Google has released its list of the most-searched memes of the year, and it’s full of surprises. One surprise is that just under half of the entries on the list aren’t memes—they’re just celebrities, or TV shows, or video games.
What’s the difference? In a nutshell, media properties and personalities are marketed to you for profit, from the top down. Memes spread organically, from the bottom up. Attempts to profit from them often cause them to wither and die.
So, let’s take a look at Google’s list and consider what’s a meme and what’s not.
No one outside of Cincinnati knew who Harambe was before he became famous as The Ape Who Died, and the subject of many a tasteless joke. Harambe memes started as wellspring of creative (and sometimes horrifyingly cynical) humor, but eventually devolved into another tool in every racist Twitter troll’s arsenal. R.I.P. Harambe.
— Clint House (@DocHouseJax) June 4, 2016
Verdict: A meme.
2) Damn Daniel
What’s more authentic than a video of a high school goofus with a catchphrase? The montage of poor Daniel having his shoes mocked on the daily was a natural fit for Twitter, and also a natural flash-in-the-pan. It mentioned a brand—the white Vans—and the brand made sure not to let us forget it.
Damn Daniel pic.twitter.com/Va10hmpePO
— J O S H (@Josholzz) February 16, 2016
Verdict: A short-lived meme.
3) Pokémon Go
There were certainly memes about the augmented reality mobile game Pokémon Go, but the phenomenon was a purely marketing-driven one. Millions of players flocked to it due to its already-popular branding, not its horribly glitchy gameplay.
Verdict: A video game.
4) Dat Boi
Dat Boi, a 3D frog on a unicycle paired with the words, “o shit waddup,” was a meme. We killed him.
Verdict: Dead meme. R.I.P.
5) Spongebob Caveman
The caveman form of beloved cartoon sponge Spongebob Squarepants is part of the TV show’s canon, but the amount of effort memeheads put into derivative works turned him into something new.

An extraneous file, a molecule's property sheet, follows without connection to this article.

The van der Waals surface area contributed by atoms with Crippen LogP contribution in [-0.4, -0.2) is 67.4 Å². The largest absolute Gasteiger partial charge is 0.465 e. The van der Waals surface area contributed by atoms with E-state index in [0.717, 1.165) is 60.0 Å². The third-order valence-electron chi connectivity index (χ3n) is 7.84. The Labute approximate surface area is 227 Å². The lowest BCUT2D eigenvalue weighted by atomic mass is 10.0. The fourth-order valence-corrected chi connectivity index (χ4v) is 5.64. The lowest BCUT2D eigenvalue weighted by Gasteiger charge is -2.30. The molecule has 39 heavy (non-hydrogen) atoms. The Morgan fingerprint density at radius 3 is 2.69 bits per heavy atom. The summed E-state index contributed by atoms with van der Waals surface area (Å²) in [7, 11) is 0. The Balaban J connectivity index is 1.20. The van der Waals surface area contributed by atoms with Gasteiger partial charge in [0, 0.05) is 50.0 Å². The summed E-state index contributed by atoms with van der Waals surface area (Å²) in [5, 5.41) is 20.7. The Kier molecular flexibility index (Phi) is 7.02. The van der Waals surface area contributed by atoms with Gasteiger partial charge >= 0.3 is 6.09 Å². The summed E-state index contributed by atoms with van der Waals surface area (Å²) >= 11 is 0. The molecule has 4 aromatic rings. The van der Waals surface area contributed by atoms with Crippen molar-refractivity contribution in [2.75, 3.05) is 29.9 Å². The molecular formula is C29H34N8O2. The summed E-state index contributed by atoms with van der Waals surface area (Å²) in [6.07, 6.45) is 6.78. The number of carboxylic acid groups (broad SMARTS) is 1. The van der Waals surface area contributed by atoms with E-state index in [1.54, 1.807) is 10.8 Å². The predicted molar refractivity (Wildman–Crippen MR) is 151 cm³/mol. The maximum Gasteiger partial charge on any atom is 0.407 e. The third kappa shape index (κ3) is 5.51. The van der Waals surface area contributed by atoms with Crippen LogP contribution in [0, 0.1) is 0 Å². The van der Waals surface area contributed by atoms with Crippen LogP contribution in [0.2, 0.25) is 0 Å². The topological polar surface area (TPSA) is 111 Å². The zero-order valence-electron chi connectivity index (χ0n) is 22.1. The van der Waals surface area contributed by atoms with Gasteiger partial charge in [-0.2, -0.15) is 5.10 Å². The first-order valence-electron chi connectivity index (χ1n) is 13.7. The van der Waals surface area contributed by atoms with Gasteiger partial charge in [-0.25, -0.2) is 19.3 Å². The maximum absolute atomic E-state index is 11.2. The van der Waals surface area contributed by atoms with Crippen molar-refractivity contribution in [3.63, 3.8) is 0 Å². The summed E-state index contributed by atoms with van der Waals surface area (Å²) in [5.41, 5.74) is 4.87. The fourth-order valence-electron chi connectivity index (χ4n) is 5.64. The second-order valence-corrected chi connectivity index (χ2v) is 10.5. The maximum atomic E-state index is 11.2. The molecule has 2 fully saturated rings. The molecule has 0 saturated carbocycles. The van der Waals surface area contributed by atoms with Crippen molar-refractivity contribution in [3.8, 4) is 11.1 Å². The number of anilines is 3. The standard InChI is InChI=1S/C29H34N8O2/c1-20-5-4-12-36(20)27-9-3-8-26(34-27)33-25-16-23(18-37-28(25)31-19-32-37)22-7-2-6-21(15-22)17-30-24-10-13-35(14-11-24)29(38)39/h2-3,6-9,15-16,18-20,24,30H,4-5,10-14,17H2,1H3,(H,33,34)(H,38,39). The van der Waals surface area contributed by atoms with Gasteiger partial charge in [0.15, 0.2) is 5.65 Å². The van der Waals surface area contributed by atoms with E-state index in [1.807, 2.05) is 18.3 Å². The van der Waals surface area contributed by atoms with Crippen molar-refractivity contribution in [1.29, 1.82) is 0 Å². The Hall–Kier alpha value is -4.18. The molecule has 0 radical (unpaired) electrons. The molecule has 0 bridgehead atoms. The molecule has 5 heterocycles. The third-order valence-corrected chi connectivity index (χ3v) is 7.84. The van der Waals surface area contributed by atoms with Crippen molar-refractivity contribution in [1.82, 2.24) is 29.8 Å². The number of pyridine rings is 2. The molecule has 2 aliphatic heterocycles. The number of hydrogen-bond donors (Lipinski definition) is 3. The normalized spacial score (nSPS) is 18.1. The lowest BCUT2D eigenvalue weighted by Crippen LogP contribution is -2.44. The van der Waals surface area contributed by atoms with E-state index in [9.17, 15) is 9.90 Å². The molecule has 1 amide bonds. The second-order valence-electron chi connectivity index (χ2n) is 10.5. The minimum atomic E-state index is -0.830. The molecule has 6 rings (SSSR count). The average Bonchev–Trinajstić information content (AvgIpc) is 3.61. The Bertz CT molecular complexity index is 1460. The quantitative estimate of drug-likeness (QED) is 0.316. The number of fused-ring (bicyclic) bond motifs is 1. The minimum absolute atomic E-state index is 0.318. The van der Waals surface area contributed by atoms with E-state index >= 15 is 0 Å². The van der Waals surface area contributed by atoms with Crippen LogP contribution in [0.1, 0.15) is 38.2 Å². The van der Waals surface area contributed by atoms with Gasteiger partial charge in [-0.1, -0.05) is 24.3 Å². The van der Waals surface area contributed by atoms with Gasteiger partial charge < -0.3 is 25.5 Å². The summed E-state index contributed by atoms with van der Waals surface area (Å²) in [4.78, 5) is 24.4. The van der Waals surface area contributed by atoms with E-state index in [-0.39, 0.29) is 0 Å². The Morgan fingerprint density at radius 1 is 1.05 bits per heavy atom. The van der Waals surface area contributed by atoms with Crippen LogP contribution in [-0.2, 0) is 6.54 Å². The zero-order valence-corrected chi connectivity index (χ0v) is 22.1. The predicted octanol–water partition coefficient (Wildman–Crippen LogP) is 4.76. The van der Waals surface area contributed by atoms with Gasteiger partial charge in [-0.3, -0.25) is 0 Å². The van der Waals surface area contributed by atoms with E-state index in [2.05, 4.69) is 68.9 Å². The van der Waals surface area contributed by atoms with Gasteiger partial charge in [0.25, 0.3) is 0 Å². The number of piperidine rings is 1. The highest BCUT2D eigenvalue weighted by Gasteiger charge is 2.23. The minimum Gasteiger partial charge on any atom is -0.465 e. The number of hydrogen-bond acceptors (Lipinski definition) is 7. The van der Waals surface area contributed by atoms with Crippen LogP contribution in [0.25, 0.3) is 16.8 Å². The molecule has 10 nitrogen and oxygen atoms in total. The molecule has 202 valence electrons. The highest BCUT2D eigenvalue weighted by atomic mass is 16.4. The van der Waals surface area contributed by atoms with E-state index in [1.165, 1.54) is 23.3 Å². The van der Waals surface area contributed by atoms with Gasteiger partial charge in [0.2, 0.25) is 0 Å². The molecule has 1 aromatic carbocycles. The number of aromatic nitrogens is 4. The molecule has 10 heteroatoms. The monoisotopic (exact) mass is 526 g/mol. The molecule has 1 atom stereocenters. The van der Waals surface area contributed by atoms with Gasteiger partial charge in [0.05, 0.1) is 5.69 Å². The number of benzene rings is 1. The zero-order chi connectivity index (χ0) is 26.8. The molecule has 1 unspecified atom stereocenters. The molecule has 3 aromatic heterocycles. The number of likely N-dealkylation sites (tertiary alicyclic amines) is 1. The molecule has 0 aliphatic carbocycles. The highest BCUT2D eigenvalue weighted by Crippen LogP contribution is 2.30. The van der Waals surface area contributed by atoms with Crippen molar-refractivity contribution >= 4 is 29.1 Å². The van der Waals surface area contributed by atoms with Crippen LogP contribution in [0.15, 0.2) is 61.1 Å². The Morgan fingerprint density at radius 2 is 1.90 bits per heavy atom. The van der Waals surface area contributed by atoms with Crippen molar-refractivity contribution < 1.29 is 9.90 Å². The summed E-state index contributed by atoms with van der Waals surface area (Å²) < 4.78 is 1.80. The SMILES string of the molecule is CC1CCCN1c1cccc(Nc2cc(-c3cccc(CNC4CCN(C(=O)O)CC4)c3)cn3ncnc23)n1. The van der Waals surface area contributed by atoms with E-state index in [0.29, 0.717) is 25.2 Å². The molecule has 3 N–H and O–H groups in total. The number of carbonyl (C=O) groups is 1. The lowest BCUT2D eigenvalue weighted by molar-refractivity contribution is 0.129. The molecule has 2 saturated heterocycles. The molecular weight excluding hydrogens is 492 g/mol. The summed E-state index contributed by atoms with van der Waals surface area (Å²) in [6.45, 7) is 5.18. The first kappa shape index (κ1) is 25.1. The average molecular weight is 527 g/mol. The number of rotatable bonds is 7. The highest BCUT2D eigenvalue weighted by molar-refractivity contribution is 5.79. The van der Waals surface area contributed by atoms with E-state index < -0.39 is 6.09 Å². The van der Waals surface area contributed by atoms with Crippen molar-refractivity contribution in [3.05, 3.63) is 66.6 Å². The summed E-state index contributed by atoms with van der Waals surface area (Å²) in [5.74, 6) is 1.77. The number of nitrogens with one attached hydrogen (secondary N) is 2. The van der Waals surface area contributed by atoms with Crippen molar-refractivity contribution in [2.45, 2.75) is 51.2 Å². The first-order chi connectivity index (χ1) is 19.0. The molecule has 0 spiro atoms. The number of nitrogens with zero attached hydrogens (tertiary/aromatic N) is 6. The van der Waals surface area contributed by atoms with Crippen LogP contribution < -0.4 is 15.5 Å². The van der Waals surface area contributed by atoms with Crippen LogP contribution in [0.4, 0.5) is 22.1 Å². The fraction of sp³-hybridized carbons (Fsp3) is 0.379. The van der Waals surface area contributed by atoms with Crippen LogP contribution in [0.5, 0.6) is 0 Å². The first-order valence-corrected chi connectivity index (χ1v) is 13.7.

SpongeGar (Caveman Spongebob) is the new meme rising in popularity. The SpongeGar memes out there are hilarious. pic.twitter.com/ovLvnLDFCJ
— Doberdog (broken account) (@DoberDogghost) May 30, 2016
Verdict: Sponge meme.
Human swimmer and celebrity. Not a meme. One photo of Michael Phelps, the one where he’s glowering and has his hood up, was a meme this year. Phelps himself? Just a guy with more gold medals than anyone in history, who did not need the internet to make him famous.
— Ello Raymond (@elloelloraymond) August 9, 2016
7) Donald Trump
Lord knows Donald Trump’s presidential campaign was the center of gravity for meme content this year, from his uniquely expressive orange Muppet face to his iconic red hats. He was even merged with perhaps the purest example of an internet meme, Pepe the Frog. But Donald Trump is a reality television star, the president-elect, Time’s Person of the Year, and probably the most famous person in America right now. He’s a product, not a meme.
Verdict: Not a meme. Sad!
8) Making a Murderer
Making a Murderer, the Netflix series centering around a pair of possibly bogus murder convictions, produced a couple of breakout meme stars: Steven Avery’s defense attorneys, Dean Strang and Jerry Buting. But a popular television show does not a meme make.
Verdict: Wrongfully convicted as a meme.
9) Ken Bone
Yeah, Ken Bone was on TV, but he was also a completely unknown audience member at a presidential debate. TV didn’t create him, it just put his mustachioed face and red sweater in front of us, and the internet did the rest. That turned out to be a terrible idea, but there’s no denying it happened.
Verdict: A boneheaded meme.
A surprise at number 10, Bryan “Birdman” Williams is a middling rapper and founder of Cash Money Records. He has beef with everyone and refuses to release Lil Wayne’s masterpiece Tha Carter V. Birdman crossed into meme status when he went on hip-hop radio show The Breakfast Club and displayed zero chill, throwing a tantrum and threatening the hosts. Black Twitter lost its mind over Birdman’s backfired attempt to get some “respeck on my name” and clowned him without mercy, turning him from just another famous jerk into an almost Crying Jordan-level meme.
Verdict: Okay, yeah, he’s a meme.
Overall, Google’s got a 60 percent hit rate in identifying actual memes, a failing mark under most grading systems. It would be interesting to see the methodology the search giant used to identify meme contenders and to see a deeper list of rankings, but these are secrets known only to Google.
Want to really relive the year in memes? Check out our list of the best memes of 2016.